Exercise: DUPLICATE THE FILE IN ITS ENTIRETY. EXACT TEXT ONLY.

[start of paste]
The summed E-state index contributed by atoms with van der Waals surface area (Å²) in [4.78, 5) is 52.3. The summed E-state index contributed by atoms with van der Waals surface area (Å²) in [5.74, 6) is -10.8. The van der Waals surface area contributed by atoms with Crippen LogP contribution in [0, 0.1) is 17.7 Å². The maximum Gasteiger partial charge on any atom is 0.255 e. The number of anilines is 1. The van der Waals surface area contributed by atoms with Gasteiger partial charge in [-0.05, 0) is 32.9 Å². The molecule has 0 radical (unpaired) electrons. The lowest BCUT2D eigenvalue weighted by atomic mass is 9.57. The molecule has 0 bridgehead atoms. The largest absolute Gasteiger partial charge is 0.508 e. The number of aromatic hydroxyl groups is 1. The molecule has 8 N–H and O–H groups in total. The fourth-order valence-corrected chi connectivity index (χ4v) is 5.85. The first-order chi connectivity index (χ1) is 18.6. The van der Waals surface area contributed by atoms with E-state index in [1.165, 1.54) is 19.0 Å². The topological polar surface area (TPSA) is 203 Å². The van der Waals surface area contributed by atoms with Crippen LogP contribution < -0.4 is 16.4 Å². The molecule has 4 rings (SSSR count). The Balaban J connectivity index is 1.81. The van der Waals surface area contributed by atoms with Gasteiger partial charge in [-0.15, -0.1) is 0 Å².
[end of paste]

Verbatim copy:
The summed E-state index contributed by atoms with van der Waals surface area (Å²) in [4.78, 5) is 52.3. The summed E-state index contributed by atoms with van der Waals surface area (Å²) in [5.74, 6) is -10.8. The van der Waals surface area contributed by atoms with Crippen LogP contribution in [0, 0.1) is 17.7 Å². The maximum Gasteiger partial charge on any atom is 0.255 e. The number of anilines is 1. The van der Waals surface area contributed by atoms with Gasteiger partial charge in [-0.05, 0) is 32.9 Å². The molecule has 0 radical (unpaired) electrons. The lowest BCUT2D eigenvalue weighted by atomic mass is 9.57. The molecule has 0 bridgehead atoms. The largest absolute Gasteiger partial charge is 0.508 e. The number of aromatic hydroxyl groups is 1. The molecule has 8 N–H and O–H groups in total. The fourth-order valence-corrected chi connectivity index (χ4v) is 5.85. The first-order chi connectivity index (χ1) is 18.6. The van der Waals surface area contributed by atoms with E-state index in [1.165, 1.54) is 19.0 Å². The topological polar surface area (TPSA) is 203 Å². The van der Waals surface area contributed by atoms with Crippen LogP contribution < -0.4 is 16.4 Å². The molecule has 4 rings (SSSR count). The Balaban J connectivity index is 1.81. The van der Waals surface area contributed by atoms with Gasteiger partial charge in [-0.15, -0.1) is 0 Å².